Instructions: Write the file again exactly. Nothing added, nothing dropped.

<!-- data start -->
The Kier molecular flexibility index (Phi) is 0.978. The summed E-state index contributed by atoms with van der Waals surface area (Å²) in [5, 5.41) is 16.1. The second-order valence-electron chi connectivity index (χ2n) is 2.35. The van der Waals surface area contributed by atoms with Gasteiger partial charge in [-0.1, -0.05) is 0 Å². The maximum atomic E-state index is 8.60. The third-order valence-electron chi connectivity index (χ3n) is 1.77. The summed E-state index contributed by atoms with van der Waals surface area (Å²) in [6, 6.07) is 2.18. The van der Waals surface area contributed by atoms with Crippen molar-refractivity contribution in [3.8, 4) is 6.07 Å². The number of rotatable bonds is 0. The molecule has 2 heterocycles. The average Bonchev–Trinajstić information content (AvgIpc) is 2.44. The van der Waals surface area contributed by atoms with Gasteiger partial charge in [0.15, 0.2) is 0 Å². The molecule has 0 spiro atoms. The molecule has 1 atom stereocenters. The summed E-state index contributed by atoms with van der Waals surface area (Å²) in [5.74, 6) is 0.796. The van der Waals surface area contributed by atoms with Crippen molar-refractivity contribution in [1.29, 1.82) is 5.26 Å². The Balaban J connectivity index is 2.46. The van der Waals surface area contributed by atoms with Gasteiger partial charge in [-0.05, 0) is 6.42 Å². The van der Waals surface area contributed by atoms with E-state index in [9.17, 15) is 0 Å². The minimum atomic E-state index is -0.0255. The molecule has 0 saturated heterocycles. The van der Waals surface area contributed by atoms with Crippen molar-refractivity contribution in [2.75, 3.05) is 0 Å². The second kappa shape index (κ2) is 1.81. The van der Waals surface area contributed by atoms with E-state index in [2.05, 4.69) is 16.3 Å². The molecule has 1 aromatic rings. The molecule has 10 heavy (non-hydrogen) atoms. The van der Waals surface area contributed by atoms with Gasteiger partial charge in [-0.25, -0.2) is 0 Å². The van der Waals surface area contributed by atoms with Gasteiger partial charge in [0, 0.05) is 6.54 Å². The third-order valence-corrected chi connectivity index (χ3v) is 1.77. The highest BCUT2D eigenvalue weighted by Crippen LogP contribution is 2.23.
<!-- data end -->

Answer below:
The Kier molecular flexibility index (Phi) is 0.978. The summed E-state index contributed by atoms with van der Waals surface area (Å²) in [5, 5.41) is 16.1. The second-order valence-electron chi connectivity index (χ2n) is 2.35. The van der Waals surface area contributed by atoms with Gasteiger partial charge in [-0.1, -0.05) is 0 Å². The maximum atomic E-state index is 8.60. The third-order valence-electron chi connectivity index (χ3n) is 1.77. The summed E-state index contributed by atoms with van der Waals surface area (Å²) in [6, 6.07) is 2.18. The van der Waals surface area contributed by atoms with Crippen molar-refractivity contribution in [3.8, 4) is 6.07 Å². The number of rotatable bonds is 0. The molecule has 2 heterocycles. The average Bonchev–Trinajstić information content (AvgIpc) is 2.44. The van der Waals surface area contributed by atoms with Gasteiger partial charge in [0.15, 0.2) is 0 Å². The molecule has 0 spiro atoms. The molecule has 1 atom stereocenters. The summed E-state index contributed by atoms with van der Waals surface area (Å²) in [5.74, 6) is 0.796. The van der Waals surface area contributed by atoms with Crippen molar-refractivity contribution in [1.29, 1.82) is 5.26 Å². The Balaban J connectivity index is 2.46. The van der Waals surface area contributed by atoms with Gasteiger partial charge in [-0.05, 0) is 6.42 Å². The van der Waals surface area contributed by atoms with E-state index in [9.17, 15) is 0 Å². The minimum atomic E-state index is -0.0255. The molecule has 0 saturated heterocycles. The van der Waals surface area contributed by atoms with Crippen molar-refractivity contribution in [2.75, 3.05) is 0 Å². The second kappa shape index (κ2) is 1.81. The van der Waals surface area contributed by atoms with E-state index in [2.05, 4.69) is 16.3 Å². The molecule has 1 aromatic rings. The molecule has 10 heavy (non-hydrogen) atoms. The van der Waals surface area contributed by atoms with Gasteiger partial charge in [-0.25, -0.2) is 0 Å². The van der Waals surface area contributed by atoms with Gasteiger partial charge in [0, 0.05) is 6.54 Å². The third-order valence-corrected chi connectivity index (χ3v) is 1.77. The highest BCUT2D eigenvalue weighted by Crippen LogP contribution is 2.23.